Monday, September 13, 2010

Is That What Jesus Would Do? Really?

• History, I believe, furnishes no example of a priest-ridden people maintaining a free civil government. This marks the lowest grade of ignorance of which their civil as well as religious leaders will always avail themselves for their own purposes (Letter to von Humboldt, 1813).
 Thomas Jefferson

Reluctant though I am to wade into the subject of religion, last week’s news from Gainesville, FL cannot be ignored in the context of leadership. I found it remarkable that opinion makers throughout the civilized world are unanimous on the subject of burning the Koran. President Obama, Anne Coulter, General Petraeus, Hillary Clinton, Sarah Palin, Michael Bloomberg and Glenn Beck can all agree that Rev. Jones publicity stunt is well over the line. So, the answer to the question “WHO WILL LEAD?” is “nearly everyone”. Everyone, that is, except the Reverend Jones.

I can only imagine that Jones himself never thought he would cause such uproar. And, ultimately he backed off. But, the impact of the now cancelled event is extraordinary nonetheless. Perhaps the most insightful remark came from the Secretary of State who said, in part, “It is regrettable that a pastor in Gainesville, Florida, with a church of no more than 50 people can make this outrageous and . . . disgraceful plan and get the world’s attention, but that’s the world we live in right now.” (Maybe the Reverend was just trying to get his attendance up to 100.)

She was talking about the global reach of media and communications and, of course, she was right. But in other respects, the current controversy has a familiar ring to it. Americans have attached their worst instincts to their belief in God and their membership in their church throughout our history. Our attackers use the Koran as the justification for their actions; therefore, our tribal instincts cause an unthinking rejection of Islam.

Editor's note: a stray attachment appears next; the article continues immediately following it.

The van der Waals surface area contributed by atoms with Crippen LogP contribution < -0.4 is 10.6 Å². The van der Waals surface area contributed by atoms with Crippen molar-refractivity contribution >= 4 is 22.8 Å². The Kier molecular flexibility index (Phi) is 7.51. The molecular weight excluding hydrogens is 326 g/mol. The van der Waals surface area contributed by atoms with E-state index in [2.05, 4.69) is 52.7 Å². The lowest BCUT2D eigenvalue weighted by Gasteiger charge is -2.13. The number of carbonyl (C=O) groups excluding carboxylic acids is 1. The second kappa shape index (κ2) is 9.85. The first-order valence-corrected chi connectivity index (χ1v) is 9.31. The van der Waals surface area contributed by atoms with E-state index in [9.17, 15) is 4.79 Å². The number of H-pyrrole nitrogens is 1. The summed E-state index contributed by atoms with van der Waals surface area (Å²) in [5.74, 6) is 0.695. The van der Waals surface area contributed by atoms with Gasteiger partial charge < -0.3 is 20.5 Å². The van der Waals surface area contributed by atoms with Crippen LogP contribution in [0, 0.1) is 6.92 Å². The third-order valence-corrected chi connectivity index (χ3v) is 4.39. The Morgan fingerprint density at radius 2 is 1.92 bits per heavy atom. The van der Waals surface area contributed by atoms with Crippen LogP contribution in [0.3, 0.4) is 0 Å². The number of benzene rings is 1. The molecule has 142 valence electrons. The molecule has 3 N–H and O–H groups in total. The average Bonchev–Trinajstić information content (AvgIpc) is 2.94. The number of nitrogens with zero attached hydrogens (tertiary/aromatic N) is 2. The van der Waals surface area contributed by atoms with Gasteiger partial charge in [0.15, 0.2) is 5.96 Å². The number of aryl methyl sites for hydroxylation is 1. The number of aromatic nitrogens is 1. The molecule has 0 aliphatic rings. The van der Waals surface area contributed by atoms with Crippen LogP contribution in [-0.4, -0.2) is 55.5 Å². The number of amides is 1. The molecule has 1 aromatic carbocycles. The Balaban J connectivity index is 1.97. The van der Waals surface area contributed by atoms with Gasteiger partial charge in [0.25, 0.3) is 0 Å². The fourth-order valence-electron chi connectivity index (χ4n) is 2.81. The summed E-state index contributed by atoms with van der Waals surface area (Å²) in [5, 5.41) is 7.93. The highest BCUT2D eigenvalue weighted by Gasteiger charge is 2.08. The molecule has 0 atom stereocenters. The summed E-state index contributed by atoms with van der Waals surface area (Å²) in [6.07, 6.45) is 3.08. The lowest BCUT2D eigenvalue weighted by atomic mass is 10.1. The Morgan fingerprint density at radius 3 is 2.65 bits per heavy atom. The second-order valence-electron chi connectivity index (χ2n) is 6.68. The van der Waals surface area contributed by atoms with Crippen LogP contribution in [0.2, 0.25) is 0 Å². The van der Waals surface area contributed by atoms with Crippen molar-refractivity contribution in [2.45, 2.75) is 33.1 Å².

A few years ago, it was popular for Christians to ask themselves, “What would Jesus do?” It’s a good question for all of us to ask ourselves from time to time whether we are Christian or not. The answers define our values but not necessarily our conduct.

Some fundamentalist Christians rejected the candidacy of Mitt Romney because of his Mormonism. In 1960, those same elements rejected JFK because he was a Catholic?

Is that what Jesus would do? Really?

In the 1840’s, the Bible Riots in Philadelphia resulted from a reaction to a wave of Irish Catholic immigrants. Nativists spread rumors that Catholics were trying to have the Bible removed from the public schools. A local Catholic Church armed itself for its own defense only to provoke the local citizenry and bring both the police and the Army into the fray. Indeed, the priests had acquired 5 muskets. The locals, in turn, seized a military cannon and fired upon the church.

Is that what Jesus would do? Really?

The history of the world is rife with examples of wars fought on behalf of God. The Crusades in the twelfth century, the British vs. the Spanish in the 16th and the French civil wars (Protestants against Catholics) of that same era were all fought in the name of God.

Is that what Jesus would do? Really?

Northern Ireland found itself in turmoil for a generation during the 20th century because Protestants and Catholics still can’t seem to coexist. Sadat and Rabin were both assassinated by fundamentalists among their own citizenry because they dared to make peace. Fundamentalist Christian, Eric Rudolph, planted a bomb at the Atlanta Olympics and murdered a doctor who performed abortions.

Is that what Jesus would do? Really?

The Muslim concept of jihad is echoed in the theory of Just War advanced by St. Augustine and St. Thomas Aquinas. It was the Popes who granted the Divine Right of Kings to sovereigns of the Middle Ages. Perhaps they figured, “well, they’re gonna fight their wars anyway so I better give them cover”.